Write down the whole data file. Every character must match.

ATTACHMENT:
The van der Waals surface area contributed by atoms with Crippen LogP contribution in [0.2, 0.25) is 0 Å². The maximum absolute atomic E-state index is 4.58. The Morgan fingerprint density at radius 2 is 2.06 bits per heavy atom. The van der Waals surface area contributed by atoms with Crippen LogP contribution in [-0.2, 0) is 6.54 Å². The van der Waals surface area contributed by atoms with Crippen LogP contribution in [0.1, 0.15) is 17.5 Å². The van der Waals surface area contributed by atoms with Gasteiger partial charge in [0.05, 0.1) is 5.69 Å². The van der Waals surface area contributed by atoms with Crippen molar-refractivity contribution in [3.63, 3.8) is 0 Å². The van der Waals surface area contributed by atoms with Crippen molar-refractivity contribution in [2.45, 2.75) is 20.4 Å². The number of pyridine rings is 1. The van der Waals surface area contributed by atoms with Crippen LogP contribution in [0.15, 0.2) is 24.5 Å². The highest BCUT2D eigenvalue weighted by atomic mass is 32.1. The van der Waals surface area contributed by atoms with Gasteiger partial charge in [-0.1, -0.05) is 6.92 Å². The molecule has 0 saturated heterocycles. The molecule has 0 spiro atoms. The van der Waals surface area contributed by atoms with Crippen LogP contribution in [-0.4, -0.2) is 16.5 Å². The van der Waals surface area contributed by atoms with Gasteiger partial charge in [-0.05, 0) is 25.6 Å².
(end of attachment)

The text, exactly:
The van der Waals surface area contributed by atoms with Crippen LogP contribution in [0.2, 0.25) is 0 Å². The maximum absolute atomic E-state index is 4.58. The Morgan fingerprint density at radius 2 is 2.06 bits per heavy atom. The van der Waals surface area contributed by atoms with Crippen LogP contribution in [-0.2, 0) is 6.54 Å². The van der Waals surface area contributed by atoms with Crippen LogP contribution in [0.1, 0.15) is 17.5 Å². The van der Waals surface area contributed by atoms with Gasteiger partial charge in [0.05, 0.1) is 5.69 Å². The van der Waals surface area contributed by atoms with Crippen molar-refractivity contribution in [3.63, 3.8) is 0 Å². The van der Waals surface area contributed by atoms with Crippen molar-refractivity contribution in [2.45, 2.75) is 20.4 Å². The number of pyridine rings is 1. The van der Waals surface area contributed by atoms with Crippen LogP contribution in [0.15, 0.2) is 24.5 Å². The highest BCUT2D eigenvalue weighted by atomic mass is 32.1. The van der Waals surface area contributed by atoms with Gasteiger partial charge in [-0.1, -0.05) is 6.92 Å². The molecule has 0 saturated heterocycles. The molecule has 0 spiro atoms. The van der Waals surface area contributed by atoms with Crippen LogP contribution in [-0.4, -0.2) is 16.5 Å². The van der Waals surface area contributed by atoms with Gasteiger partial charge in [-0.05, 0) is 25.6 Å².